If the guardian appointed by the court wants to alienate the immovable property by way of mortgage, charge, sale, gift or exchange, he has to obtain the prior permission of the court for the purpose. Even when he leases the property such prior permission of court is necessary if the leases is for a term exceeding 5 years or if the term of the lease extends more than one year beyond the date on which the ward will cease to be a minor (s. 29). Any alienation in contravention of these provisions is voidable at the instance of the minor or of any other person thereby affected (s. 30).
The court of course grants permission for an alienation by the guardian only in case of necessity or of manifest benefit to the minor (s. 31). When a testamentary guardian is appointed or declared as guardian under the Act or when the Collector is functioning as guardian, the requirement as to prior sanction of court for the alienation is not insisted upon under this Act. Such are the powers of a Guardian under the Act of 1890.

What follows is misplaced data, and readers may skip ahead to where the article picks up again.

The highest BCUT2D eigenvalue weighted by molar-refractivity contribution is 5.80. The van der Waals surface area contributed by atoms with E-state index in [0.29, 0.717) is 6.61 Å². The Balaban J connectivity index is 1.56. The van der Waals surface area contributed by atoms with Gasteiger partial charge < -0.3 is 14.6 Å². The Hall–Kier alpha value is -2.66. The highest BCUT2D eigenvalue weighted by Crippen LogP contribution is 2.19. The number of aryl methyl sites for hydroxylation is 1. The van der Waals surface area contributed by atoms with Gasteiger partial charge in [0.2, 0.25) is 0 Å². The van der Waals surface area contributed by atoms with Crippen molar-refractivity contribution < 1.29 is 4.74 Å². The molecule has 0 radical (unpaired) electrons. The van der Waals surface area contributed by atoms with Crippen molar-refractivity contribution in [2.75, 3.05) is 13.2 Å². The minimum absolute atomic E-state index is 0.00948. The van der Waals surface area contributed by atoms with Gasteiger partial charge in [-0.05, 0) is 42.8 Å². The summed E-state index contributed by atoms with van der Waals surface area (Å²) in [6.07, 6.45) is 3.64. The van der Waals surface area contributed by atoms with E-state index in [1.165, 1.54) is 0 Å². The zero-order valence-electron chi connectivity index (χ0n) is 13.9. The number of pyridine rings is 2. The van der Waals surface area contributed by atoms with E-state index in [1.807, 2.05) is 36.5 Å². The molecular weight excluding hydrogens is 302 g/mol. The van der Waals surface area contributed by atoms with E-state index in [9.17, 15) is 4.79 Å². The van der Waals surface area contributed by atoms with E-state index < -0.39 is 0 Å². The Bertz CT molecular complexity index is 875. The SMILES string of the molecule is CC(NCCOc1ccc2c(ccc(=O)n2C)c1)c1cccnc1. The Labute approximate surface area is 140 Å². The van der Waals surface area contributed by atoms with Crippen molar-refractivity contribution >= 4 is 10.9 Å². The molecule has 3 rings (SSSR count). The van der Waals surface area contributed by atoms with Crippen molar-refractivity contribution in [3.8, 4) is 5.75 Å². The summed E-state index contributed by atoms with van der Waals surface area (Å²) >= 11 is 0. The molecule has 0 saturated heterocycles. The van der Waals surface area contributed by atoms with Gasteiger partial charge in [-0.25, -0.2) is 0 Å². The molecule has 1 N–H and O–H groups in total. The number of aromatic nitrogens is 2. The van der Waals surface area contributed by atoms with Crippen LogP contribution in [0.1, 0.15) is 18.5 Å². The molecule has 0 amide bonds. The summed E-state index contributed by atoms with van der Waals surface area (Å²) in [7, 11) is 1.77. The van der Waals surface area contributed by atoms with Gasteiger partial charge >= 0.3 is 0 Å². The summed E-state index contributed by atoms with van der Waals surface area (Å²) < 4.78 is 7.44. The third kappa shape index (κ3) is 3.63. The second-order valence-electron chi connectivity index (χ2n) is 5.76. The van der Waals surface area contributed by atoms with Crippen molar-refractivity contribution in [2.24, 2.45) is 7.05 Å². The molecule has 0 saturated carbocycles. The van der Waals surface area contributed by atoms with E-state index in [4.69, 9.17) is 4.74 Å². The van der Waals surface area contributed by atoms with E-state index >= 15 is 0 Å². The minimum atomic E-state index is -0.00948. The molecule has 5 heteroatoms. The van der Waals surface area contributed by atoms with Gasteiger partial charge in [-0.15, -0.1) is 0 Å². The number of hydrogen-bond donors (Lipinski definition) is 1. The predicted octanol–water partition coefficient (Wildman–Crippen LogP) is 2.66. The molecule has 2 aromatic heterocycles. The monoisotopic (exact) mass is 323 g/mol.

Natural Guardian’s Powers Changes in, by Act of 1956:
The powers of natural guardians under the Hindu Law apart from statute are governed by the rule laid down by the Privy Council in Hanuman Prasad’s case (see Note 8.5). The Act of 1956 has assimilated the powers of the Hindu guardians even when they are not appointed as such under the Act of 1890, to the powers which they would have under the Act of 1890.
That is, the Act has reduced the powers of the guardians by requiring them to obtain the permission of the court before alienating the minor’s property. If such permission is not obtained, the transfer would be voidable at the instance of the minor.
The minor can set aside such a transfer and he can do this even if the alienee can prove that the transaction was for the minor’s benefit or was dictated by necessity of the minor’s estate. This is the change effected by the Act of 1956.